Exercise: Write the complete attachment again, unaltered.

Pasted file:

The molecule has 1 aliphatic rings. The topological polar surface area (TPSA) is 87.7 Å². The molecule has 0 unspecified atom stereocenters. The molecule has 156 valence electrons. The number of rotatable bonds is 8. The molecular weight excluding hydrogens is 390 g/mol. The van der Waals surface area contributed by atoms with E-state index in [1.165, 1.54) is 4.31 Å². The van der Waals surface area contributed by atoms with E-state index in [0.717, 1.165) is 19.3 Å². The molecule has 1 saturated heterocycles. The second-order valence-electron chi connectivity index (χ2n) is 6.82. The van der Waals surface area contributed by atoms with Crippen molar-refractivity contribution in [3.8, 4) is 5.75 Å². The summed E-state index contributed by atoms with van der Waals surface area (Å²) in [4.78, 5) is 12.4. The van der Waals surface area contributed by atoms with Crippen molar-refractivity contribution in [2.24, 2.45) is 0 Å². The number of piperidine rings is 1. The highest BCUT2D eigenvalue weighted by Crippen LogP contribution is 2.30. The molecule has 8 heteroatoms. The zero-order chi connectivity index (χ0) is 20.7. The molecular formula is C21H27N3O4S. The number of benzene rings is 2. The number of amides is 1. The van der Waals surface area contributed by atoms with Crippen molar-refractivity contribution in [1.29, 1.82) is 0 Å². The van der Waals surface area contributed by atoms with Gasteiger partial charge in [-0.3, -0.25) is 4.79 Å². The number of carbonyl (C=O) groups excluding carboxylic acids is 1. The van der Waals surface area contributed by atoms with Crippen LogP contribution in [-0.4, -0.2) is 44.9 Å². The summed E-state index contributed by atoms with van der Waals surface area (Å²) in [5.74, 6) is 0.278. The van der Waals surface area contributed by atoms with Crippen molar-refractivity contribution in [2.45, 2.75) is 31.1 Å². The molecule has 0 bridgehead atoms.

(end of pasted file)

The molecule has 1 aliphatic rings. The topological polar surface area (TPSA) is 87.7 Å². The molecule has 0 unspecified atom stereocenters. The molecule has 156 valence electrons. The number of rotatable bonds is 8. The molecular weight excluding hydrogens is 390 g/mol. The van der Waals surface area contributed by atoms with E-state index in [1.165, 1.54) is 4.31 Å². The van der Waals surface area contributed by atoms with E-state index in [0.717, 1.165) is 19.3 Å². The molecule has 1 saturated heterocycles. The second-order valence-electron chi connectivity index (χ2n) is 6.82. The van der Waals surface area contributed by atoms with Crippen molar-refractivity contribution in [3.8, 4) is 5.75 Å². The summed E-state index contributed by atoms with van der Waals surface area (Å²) in [4.78, 5) is 12.4. The van der Waals surface area contributed by atoms with Crippen molar-refractivity contribution in [2.24, 2.45) is 0 Å². The number of piperidine rings is 1. The highest BCUT2D eigenvalue weighted by Crippen LogP contribution is 2.30. The molecule has 8 heteroatoms. The zero-order chi connectivity index (χ0) is 20.7. The molecular formula is C21H27N3O4S. The number of benzene rings is 2. The number of amides is 1. The van der Waals surface area contributed by atoms with Crippen molar-refractivity contribution in [1.29, 1.82) is 0 Å². The van der Waals surface area contributed by atoms with Gasteiger partial charge in [-0.3, -0.25) is 4.79 Å². The number of carbonyl (C=O) groups excluding carboxylic acids is 1. The van der Waals surface area contributed by atoms with Crippen LogP contribution in [-0.4, -0.2) is 44.9 Å². The summed E-state index contributed by atoms with van der Waals surface area (Å²) in [5.74, 6) is 0.278. The van der Waals surface area contributed by atoms with Crippen molar-refractivity contribution in [2.45, 2.75) is 31.1 Å². The molecule has 0 bridgehead atoms.